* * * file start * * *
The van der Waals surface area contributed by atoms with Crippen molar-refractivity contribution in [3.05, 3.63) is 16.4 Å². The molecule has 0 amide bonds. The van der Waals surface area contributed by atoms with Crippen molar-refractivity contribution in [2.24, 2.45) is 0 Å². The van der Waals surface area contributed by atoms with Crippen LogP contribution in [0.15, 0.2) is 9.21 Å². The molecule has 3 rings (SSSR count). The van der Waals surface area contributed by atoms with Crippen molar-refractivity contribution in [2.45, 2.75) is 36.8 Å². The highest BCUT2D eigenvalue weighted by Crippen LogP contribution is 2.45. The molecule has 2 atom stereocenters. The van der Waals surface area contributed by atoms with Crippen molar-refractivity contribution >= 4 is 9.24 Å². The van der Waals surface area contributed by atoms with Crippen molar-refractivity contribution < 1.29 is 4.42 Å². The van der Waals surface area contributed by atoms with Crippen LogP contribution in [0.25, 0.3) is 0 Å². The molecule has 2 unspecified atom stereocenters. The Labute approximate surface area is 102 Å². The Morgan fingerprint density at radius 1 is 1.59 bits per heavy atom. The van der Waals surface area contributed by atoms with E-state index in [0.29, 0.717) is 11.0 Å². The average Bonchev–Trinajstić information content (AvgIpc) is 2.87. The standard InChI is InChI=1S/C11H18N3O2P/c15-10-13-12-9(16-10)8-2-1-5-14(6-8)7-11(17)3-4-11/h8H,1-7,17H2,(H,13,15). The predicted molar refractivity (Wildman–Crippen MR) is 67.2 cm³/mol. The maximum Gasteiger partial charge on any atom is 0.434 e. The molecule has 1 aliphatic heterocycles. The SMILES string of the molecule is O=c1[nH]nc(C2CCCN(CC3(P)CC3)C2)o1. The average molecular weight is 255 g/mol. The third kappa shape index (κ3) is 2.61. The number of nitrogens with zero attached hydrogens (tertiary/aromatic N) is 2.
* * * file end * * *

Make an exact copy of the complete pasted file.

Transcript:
The van der Waals surface area contributed by atoms with Crippen molar-refractivity contribution in [3.05, 3.63) is 16.4 Å². The molecule has 0 amide bonds. The van der Waals surface area contributed by atoms with Crippen molar-refractivity contribution in [2.24, 2.45) is 0 Å². The van der Waals surface area contributed by atoms with Crippen LogP contribution in [0.15, 0.2) is 9.21 Å². The molecule has 3 rings (SSSR count). The van der Waals surface area contributed by atoms with Crippen molar-refractivity contribution in [2.45, 2.75) is 36.8 Å². The highest BCUT2D eigenvalue weighted by Crippen LogP contribution is 2.45. The molecule has 2 atom stereocenters. The van der Waals surface area contributed by atoms with Crippen molar-refractivity contribution >= 4 is 9.24 Å². The van der Waals surface area contributed by atoms with Crippen molar-refractivity contribution < 1.29 is 4.42 Å². The van der Waals surface area contributed by atoms with Crippen LogP contribution in [0.25, 0.3) is 0 Å². The molecule has 2 unspecified atom stereocenters. The Labute approximate surface area is 102 Å². The Morgan fingerprint density at radius 1 is 1.59 bits per heavy atom. The van der Waals surface area contributed by atoms with E-state index in [0.29, 0.717) is 11.0 Å². The average Bonchev–Trinajstić information content (AvgIpc) is 2.87. The standard InChI is InChI=1S/C11H18N3O2P/c15-10-13-12-9(16-10)8-2-1-5-14(6-8)7-11(17)3-4-11/h8H,1-7,17H2,(H,13,15). The predicted molar refractivity (Wildman–Crippen MR) is 67.2 cm³/mol. The maximum Gasteiger partial charge on any atom is 0.434 e. The molecule has 1 aliphatic heterocycles. The SMILES string of the molecule is O=c1[nH]nc(C2CCCN(CC3(P)CC3)C2)o1. The average molecular weight is 255 g/mol. The third kappa shape index (κ3) is 2.61. The number of nitrogens with zero attached hydrogens (tertiary/aromatic N) is 2.